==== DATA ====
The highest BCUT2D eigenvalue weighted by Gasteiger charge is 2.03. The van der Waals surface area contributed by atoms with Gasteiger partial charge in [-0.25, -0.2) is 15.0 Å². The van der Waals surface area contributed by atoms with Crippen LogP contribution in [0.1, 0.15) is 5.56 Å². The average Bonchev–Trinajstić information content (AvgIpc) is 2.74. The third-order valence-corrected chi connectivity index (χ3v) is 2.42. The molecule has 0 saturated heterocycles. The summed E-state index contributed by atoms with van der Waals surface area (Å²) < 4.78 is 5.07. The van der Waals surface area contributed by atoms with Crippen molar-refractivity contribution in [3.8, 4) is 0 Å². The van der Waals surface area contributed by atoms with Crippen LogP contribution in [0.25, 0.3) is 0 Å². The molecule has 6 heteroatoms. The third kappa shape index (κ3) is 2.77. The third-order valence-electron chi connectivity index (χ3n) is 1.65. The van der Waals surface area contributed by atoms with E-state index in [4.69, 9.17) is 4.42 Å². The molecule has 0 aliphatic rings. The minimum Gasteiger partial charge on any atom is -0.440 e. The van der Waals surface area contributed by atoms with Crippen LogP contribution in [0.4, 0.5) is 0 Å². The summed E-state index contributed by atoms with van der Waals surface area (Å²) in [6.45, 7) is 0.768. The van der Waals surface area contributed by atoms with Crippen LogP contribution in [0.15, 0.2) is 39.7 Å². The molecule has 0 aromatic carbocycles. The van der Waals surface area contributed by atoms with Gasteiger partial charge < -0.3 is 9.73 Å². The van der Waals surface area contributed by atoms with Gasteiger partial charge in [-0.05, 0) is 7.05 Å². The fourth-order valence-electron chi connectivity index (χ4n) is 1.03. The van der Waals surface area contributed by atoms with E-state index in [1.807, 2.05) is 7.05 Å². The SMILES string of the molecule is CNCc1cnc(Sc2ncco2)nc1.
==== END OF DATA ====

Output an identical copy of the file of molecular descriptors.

The highest BCUT2D eigenvalue weighted by Gasteiger charge is 2.03. The van der Waals surface area contributed by atoms with Gasteiger partial charge in [-0.25, -0.2) is 15.0 Å². The van der Waals surface area contributed by atoms with Crippen LogP contribution in [0.1, 0.15) is 5.56 Å². The average Bonchev–Trinajstić information content (AvgIpc) is 2.74. The third-order valence-corrected chi connectivity index (χ3v) is 2.42. The molecule has 0 saturated heterocycles. The summed E-state index contributed by atoms with van der Waals surface area (Å²) < 4.78 is 5.07. The van der Waals surface area contributed by atoms with Crippen molar-refractivity contribution in [3.8, 4) is 0 Å². The van der Waals surface area contributed by atoms with Crippen LogP contribution in [0.25, 0.3) is 0 Å². The molecule has 6 heteroatoms. The third kappa shape index (κ3) is 2.77. The third-order valence-electron chi connectivity index (χ3n) is 1.65. The van der Waals surface area contributed by atoms with E-state index in [4.69, 9.17) is 4.42 Å². The molecule has 0 aliphatic rings. The minimum Gasteiger partial charge on any atom is -0.440 e. The van der Waals surface area contributed by atoms with Crippen LogP contribution in [0.4, 0.5) is 0 Å². The summed E-state index contributed by atoms with van der Waals surface area (Å²) in [6.45, 7) is 0.768. The van der Waals surface area contributed by atoms with Crippen LogP contribution in [0.15, 0.2) is 39.7 Å². The molecule has 0 aromatic carbocycles. The van der Waals surface area contributed by atoms with Gasteiger partial charge < -0.3 is 9.73 Å². The van der Waals surface area contributed by atoms with Gasteiger partial charge in [-0.05, 0) is 7.05 Å². The fourth-order valence-electron chi connectivity index (χ4n) is 1.03. The van der Waals surface area contributed by atoms with E-state index in [1.807, 2.05) is 7.05 Å². The SMILES string of the molecule is CNCc1cnc(Sc2ncco2)nc1.